The Barnabas Fund, a charitable and activist organization based in the UK, reported that an Evangelical Christian pastor was beaten by a group of Muslims who forced their way into his church in Turkey and threatened to kill him unless he recited the Islamic confession of faith.
Pastor Semih Sertek (58) was attacked in his Protestant church in Istanbul's Bahçelievler district immediately after an Easter service on the night of April 7. Istanbul is considered to be one of the most liberal of the country's cities.
He said: Someone knocked forcefully on the door of the church. They were aggravated. When we opened the door, they forced their way in, mocking us. I was troubled. I asked them to come back at the next day but they kept insulting. "This is a Muslim neighbourhood, there's no place for a church", they said. They threatened to kill me if I refuse to accept Islam. One of them cited the Islamic testimony of faith and asked me to recite it. He kicked me on my chest and then they ran.
There were at least three attackers, who were aged around 18 and wore prayer caps on their heads.
Pastor Sertek believes that it was no random attack and that he was intentionally targeted. He had served as a mentor to the three Christians who were brutally murdered in the Malatya Zirve Publishing House in April 2007.
The assault on Pastor Sertek has heightened fears among church leaders in Turkey as the prevalence of such incidents increases. Pastor Krikor Ağabaloğlu of an Armenian Protestant Church in Istanbul said:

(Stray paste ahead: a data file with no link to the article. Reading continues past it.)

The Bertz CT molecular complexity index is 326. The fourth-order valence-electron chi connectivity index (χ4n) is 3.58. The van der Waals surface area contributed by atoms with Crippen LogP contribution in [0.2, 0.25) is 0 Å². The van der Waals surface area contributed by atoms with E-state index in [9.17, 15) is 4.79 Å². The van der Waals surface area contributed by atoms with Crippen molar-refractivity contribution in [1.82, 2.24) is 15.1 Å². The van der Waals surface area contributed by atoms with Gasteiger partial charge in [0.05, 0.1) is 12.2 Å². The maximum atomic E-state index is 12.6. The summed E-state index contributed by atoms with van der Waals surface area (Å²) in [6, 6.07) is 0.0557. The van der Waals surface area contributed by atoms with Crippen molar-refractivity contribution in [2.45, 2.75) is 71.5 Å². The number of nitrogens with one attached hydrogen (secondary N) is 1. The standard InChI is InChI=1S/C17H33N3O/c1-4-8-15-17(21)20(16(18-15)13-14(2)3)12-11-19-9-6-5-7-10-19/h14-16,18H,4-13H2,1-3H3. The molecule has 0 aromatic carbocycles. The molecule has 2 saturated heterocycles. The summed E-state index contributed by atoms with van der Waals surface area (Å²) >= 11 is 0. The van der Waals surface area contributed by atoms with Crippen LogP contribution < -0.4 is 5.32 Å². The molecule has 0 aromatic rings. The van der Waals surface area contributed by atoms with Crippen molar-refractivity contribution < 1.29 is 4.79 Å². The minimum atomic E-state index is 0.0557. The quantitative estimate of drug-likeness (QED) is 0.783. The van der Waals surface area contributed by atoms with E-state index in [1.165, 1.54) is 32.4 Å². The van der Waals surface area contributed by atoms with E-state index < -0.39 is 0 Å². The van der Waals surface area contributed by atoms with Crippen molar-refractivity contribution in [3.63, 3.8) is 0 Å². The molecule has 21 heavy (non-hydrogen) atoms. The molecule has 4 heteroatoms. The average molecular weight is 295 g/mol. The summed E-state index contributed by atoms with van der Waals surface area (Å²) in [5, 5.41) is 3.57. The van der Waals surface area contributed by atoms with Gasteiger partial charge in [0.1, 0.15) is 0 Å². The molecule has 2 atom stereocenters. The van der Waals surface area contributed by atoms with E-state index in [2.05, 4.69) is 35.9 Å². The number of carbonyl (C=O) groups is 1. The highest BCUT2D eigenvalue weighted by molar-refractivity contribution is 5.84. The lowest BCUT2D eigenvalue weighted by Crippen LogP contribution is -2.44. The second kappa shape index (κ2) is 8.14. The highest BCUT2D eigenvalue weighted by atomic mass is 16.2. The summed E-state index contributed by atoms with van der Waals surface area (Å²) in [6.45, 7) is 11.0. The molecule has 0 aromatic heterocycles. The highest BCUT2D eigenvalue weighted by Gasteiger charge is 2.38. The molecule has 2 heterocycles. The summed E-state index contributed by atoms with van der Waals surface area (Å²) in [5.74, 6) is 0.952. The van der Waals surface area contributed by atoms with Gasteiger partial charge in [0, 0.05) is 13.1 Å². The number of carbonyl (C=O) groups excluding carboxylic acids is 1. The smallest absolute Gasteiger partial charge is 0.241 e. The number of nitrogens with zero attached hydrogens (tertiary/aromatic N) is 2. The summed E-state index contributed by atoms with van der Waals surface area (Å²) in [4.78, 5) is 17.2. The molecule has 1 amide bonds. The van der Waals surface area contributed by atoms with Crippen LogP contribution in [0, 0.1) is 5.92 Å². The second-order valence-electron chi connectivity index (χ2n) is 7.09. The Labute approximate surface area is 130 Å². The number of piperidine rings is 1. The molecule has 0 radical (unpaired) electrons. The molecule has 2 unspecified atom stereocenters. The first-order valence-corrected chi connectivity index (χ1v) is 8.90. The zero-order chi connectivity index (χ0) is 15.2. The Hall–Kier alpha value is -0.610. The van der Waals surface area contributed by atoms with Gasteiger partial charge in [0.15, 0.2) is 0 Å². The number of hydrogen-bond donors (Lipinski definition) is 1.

"Attacks against Christian clerics drop off for a while, then they begin to re-energise. [Such attacks] have begun to accelerate again in recent days. We hesitate when opening our doors and welcoming the faithful inside."
Another pastor, Orhan Picaklar of a Protestant church in Samsun, said that he has been living with a personal escort 24 hours a day for the past four years because of a plot to assassinate him. His church is guarded by police during services, and believers are afraid to enter the building because of the potential danger.
Turkey is overwhelmingly Muslim, and Christians, who comprise less than 0.1% of the population, face discrimination, restrictions, harassment and occasional violence. The country was named as one of the world's worst violators of religious freedom in the US Commission on International Religious Freedom's (USCIRF) 2012 annual report, which was published last month.
It quoted the Association of Protestant Churches' Committee for Religious Freedom and Legal Affairs in İzmir, which in early 2012 reported an increased number of attacks, ranging from harassment and vandalism to death threats, against Protestant churches and individuals in 2011 compared to 2010.
Turkey is a member of the NATO alliance and has repeatedly pressured for admission to the European Union. It has one of the oldest communities of Christians in the world. St Paul preached and ministered there, while several of the earliest councils of Christianity were convened in what is now Turkey at Ephesus and Constantinople. It is at Istanbul, the former Constantinople, where resides the Ecumenical Patriarch of the Orthodox Church.
info: Barnabas Fund